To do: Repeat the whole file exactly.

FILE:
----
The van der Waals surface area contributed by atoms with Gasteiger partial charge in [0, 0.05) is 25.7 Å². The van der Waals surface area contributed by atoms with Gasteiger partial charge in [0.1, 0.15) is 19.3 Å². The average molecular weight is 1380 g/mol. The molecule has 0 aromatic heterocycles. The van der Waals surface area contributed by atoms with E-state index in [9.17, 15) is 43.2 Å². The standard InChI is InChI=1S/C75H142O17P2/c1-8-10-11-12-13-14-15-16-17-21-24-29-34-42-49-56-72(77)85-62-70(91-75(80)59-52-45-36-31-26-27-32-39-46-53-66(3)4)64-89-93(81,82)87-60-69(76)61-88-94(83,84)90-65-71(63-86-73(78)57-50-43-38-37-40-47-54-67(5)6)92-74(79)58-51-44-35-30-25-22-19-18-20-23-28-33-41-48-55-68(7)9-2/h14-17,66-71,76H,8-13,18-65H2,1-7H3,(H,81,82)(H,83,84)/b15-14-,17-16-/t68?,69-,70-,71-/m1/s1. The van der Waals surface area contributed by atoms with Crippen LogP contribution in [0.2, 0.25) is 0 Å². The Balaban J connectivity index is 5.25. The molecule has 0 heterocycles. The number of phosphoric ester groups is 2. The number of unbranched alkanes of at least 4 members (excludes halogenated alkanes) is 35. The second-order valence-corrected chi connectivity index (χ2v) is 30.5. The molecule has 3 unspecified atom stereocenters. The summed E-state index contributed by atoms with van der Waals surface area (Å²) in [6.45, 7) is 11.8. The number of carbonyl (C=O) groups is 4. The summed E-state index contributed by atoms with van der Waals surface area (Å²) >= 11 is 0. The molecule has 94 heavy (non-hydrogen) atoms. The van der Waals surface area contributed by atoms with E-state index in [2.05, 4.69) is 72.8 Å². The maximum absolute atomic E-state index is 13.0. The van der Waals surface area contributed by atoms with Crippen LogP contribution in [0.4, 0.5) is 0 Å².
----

The van der Waals surface area contributed by atoms with Gasteiger partial charge in [0, 0.05) is 25.7 Å². The van der Waals surface area contributed by atoms with Gasteiger partial charge in [0.1, 0.15) is 19.3 Å². The average molecular weight is 1380 g/mol. The molecule has 0 aromatic heterocycles. The van der Waals surface area contributed by atoms with E-state index in [9.17, 15) is 43.2 Å². The standard InChI is InChI=1S/C75H142O17P2/c1-8-10-11-12-13-14-15-16-17-21-24-29-34-42-49-56-72(77)85-62-70(91-75(80)59-52-45-36-31-26-27-32-39-46-53-66(3)4)64-89-93(81,82)87-60-69(76)61-88-94(83,84)90-65-71(63-86-73(78)57-50-43-38-37-40-47-54-67(5)6)92-74(79)58-51-44-35-30-25-22-19-18-20-23-28-33-41-48-55-68(7)9-2/h14-17,66-71,76H,8-13,18-65H2,1-7H3,(H,81,82)(H,83,84)/b15-14-,17-16-/t68?,69-,70-,71-/m1/s1. The van der Waals surface area contributed by atoms with Crippen LogP contribution in [0.2, 0.25) is 0 Å². The Balaban J connectivity index is 5.25. The molecule has 0 heterocycles. The number of phosphoric ester groups is 2. The number of unbranched alkanes of at least 4 members (excludes halogenated alkanes) is 35. The second-order valence-corrected chi connectivity index (χ2v) is 30.5. The molecule has 3 unspecified atom stereocenters. The summed E-state index contributed by atoms with van der Waals surface area (Å²) in [6.45, 7) is 11.8. The number of carbonyl (C=O) groups is 4. The summed E-state index contributed by atoms with van der Waals surface area (Å²) >= 11 is 0. The molecule has 94 heavy (non-hydrogen) atoms. The van der Waals surface area contributed by atoms with E-state index in [2.05, 4.69) is 72.8 Å². The maximum absolute atomic E-state index is 13.0. The van der Waals surface area contributed by atoms with Crippen LogP contribution in [0.4, 0.5) is 0 Å².